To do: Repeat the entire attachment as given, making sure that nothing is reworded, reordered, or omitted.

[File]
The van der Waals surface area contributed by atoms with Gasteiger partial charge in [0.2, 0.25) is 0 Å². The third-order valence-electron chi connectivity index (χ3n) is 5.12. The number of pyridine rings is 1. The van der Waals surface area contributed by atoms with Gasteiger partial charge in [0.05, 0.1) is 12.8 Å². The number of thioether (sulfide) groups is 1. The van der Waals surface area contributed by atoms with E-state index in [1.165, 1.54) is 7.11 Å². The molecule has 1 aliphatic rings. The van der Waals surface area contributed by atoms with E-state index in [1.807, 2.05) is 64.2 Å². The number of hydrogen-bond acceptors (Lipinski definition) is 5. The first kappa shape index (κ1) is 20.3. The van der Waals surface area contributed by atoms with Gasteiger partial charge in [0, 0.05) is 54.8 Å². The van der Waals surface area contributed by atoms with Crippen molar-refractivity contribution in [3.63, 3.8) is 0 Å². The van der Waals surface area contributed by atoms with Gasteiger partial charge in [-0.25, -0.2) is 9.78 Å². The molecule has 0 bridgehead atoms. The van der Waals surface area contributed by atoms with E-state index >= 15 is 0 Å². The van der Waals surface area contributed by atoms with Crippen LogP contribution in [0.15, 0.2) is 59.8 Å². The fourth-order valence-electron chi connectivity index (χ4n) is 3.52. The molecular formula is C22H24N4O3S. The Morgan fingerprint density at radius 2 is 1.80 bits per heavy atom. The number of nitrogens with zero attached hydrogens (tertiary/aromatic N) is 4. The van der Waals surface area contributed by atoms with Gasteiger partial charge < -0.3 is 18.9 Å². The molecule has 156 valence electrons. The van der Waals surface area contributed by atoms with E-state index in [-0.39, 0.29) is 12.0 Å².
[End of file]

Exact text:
The van der Waals surface area contributed by atoms with Gasteiger partial charge in [0.2, 0.25) is 0 Å². The third-order valence-electron chi connectivity index (χ3n) is 5.12. The number of pyridine rings is 1. The van der Waals surface area contributed by atoms with Gasteiger partial charge in [0.05, 0.1) is 12.8 Å². The number of thioether (sulfide) groups is 1. The van der Waals surface area contributed by atoms with E-state index in [1.165, 1.54) is 7.11 Å². The molecule has 1 aliphatic rings. The van der Waals surface area contributed by atoms with E-state index in [1.807, 2.05) is 64.2 Å². The number of hydrogen-bond acceptors (Lipinski definition) is 5. The first kappa shape index (κ1) is 20.3. The van der Waals surface area contributed by atoms with Gasteiger partial charge in [0, 0.05) is 54.8 Å². The van der Waals surface area contributed by atoms with Crippen molar-refractivity contribution in [3.63, 3.8) is 0 Å². The van der Waals surface area contributed by atoms with Gasteiger partial charge in [-0.25, -0.2) is 9.78 Å². The molecule has 0 bridgehead atoms. The van der Waals surface area contributed by atoms with E-state index >= 15 is 0 Å². The van der Waals surface area contributed by atoms with Crippen LogP contribution in [0.15, 0.2) is 59.8 Å². The fourth-order valence-electron chi connectivity index (χ4n) is 3.52. The molecular formula is C22H24N4O3S. The Morgan fingerprint density at radius 2 is 1.80 bits per heavy atom. The number of nitrogens with zero attached hydrogens (tertiary/aromatic N) is 4. The van der Waals surface area contributed by atoms with Gasteiger partial charge < -0.3 is 18.9 Å². The molecule has 156 valence electrons. The van der Waals surface area contributed by atoms with E-state index in [-0.39, 0.29) is 12.0 Å².